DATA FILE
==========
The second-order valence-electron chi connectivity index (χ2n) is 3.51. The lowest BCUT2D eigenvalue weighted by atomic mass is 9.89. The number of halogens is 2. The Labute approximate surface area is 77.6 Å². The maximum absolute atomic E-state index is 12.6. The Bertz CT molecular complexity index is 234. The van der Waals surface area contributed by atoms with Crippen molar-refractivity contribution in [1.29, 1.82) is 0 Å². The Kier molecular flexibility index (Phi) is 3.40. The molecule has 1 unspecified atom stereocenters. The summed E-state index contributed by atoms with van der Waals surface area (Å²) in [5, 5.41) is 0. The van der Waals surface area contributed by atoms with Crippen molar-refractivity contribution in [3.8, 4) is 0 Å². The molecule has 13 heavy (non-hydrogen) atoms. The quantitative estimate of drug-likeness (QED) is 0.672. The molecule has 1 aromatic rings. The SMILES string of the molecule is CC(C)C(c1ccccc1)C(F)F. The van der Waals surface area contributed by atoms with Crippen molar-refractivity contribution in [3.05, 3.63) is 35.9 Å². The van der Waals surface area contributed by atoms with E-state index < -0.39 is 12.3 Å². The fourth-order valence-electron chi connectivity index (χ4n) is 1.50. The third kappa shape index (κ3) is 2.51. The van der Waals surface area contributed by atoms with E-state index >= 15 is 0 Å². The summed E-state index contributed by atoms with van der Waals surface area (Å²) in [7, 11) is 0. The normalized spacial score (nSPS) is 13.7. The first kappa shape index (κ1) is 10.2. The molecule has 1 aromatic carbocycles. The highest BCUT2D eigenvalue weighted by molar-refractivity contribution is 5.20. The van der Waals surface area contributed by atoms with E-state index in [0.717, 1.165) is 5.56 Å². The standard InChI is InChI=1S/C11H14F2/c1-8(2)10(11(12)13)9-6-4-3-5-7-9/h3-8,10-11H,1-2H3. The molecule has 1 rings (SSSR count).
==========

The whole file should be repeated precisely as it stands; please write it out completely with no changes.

The second-order valence-electron chi connectivity index (χ2n) is 3.51. The lowest BCUT2D eigenvalue weighted by atomic mass is 9.89. The number of halogens is 2. The Labute approximate surface area is 77.6 Å². The maximum absolute atomic E-state index is 12.6. The Bertz CT molecular complexity index is 234. The van der Waals surface area contributed by atoms with Crippen molar-refractivity contribution in [1.29, 1.82) is 0 Å². The Kier molecular flexibility index (Phi) is 3.40. The molecule has 1 unspecified atom stereocenters. The summed E-state index contributed by atoms with van der Waals surface area (Å²) in [5, 5.41) is 0. The van der Waals surface area contributed by atoms with Crippen molar-refractivity contribution in [3.8, 4) is 0 Å². The molecule has 13 heavy (non-hydrogen) atoms. The quantitative estimate of drug-likeness (QED) is 0.672. The molecule has 1 aromatic rings. The SMILES string of the molecule is CC(C)C(c1ccccc1)C(F)F. The van der Waals surface area contributed by atoms with Crippen molar-refractivity contribution in [3.05, 3.63) is 35.9 Å². The van der Waals surface area contributed by atoms with E-state index < -0.39 is 12.3 Å². The fourth-order valence-electron chi connectivity index (χ4n) is 1.50. The third kappa shape index (κ3) is 2.51. The van der Waals surface area contributed by atoms with E-state index >= 15 is 0 Å². The summed E-state index contributed by atoms with van der Waals surface area (Å²) in [7, 11) is 0. The normalized spacial score (nSPS) is 13.7. The first kappa shape index (κ1) is 10.2. The molecule has 1 aromatic carbocycles. The highest BCUT2D eigenvalue weighted by molar-refractivity contribution is 5.20. The van der Waals surface area contributed by atoms with E-state index in [0.717, 1.165) is 5.56 Å². The standard InChI is InChI=1S/C11H14F2/c1-8(2)10(11(12)13)9-6-4-3-5-7-9/h3-8,10-11H,1-2H3. The molecule has 1 rings (SSSR count).